June 9, 1820: The Maine Legislature adopts the design of the state seal about three months after Maine becomes the 23rd state.

Designed by committee – a foreboding circumstance in itself – the image shows a farmer resting on a scythe and a seaman leaning on an anchor, with a moose and a pine tree gracing a shield in the middle. The North Star, an allusion to the fact that Maine is the northernmost state at that time, is fastened at the top, like an angel on a Christmas tree. The Latin word “dirigo,” meaning “I direct” or “I guide,” hangs under the star.

The design does not meet with universal approval, and for more reasons than the fact that the “moose” looks like a deer.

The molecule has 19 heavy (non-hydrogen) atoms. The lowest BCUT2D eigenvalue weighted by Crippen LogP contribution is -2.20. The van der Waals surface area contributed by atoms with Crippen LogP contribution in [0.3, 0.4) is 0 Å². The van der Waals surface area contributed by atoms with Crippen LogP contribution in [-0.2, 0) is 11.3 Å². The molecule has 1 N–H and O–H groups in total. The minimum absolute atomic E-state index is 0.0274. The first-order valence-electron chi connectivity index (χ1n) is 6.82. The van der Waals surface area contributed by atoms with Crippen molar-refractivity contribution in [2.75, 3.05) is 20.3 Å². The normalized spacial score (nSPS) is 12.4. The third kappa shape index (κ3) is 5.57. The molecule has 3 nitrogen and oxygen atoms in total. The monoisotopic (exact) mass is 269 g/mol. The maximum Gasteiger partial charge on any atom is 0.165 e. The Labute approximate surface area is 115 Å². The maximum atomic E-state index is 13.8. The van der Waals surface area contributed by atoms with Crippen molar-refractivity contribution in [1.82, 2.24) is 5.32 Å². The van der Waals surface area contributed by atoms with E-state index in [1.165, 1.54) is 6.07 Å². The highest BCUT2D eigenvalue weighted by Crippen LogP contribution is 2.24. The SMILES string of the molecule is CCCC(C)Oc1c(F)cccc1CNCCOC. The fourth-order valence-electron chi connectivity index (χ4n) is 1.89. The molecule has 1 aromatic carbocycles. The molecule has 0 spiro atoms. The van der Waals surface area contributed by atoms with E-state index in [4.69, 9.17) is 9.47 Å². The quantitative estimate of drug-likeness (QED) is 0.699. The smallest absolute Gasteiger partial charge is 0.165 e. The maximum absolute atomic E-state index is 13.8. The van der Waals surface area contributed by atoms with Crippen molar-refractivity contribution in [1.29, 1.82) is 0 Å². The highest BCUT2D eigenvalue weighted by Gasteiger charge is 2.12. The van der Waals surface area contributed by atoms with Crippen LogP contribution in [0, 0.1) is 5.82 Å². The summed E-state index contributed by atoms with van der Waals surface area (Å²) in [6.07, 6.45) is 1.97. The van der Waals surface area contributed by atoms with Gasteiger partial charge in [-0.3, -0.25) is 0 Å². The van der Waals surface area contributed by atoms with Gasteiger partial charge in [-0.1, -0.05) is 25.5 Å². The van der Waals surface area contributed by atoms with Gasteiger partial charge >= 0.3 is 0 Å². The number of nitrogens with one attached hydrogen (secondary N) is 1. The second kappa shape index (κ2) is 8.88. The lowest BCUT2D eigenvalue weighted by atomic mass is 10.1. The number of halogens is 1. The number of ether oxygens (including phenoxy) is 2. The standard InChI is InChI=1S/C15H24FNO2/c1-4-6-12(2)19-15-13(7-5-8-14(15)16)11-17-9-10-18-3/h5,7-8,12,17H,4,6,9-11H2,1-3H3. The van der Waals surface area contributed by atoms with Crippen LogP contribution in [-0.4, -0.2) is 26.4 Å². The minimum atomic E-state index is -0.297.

One committee member expresses disappointment that the aurora borealis and a quote from St. Paul, “I saw in the way a light,” could not have been shoehorned into the existing menagerie of parts.

Historian William D. Williamson, a former governor, writes about the seal in 1832 that although some kind of state symbol was needed urgently for use on official documents, “no part of it was very ingeniously wrought or executed; hence people of taste and judgment have not been altogether pleased with the devices, or emblems.”

The seal undergoes revision from time to time throughout the 19th century, but those revisions always incorporate the elements prescribed in 1820.

Finally, in 1919, the Legislature approves the version used today, and the state moves on to more pressing matters, such as selecting an official state bird, tree, flower, song, soft drink and treat.

Presented by:

Joseph Owen is an author, retired newspaper editor and board member of the Kennebec Historical Society. Owen’s book, “This Day in Maine,” can be ordered at islandportpress.com.  Joe can be contacted at: [email protected]

 


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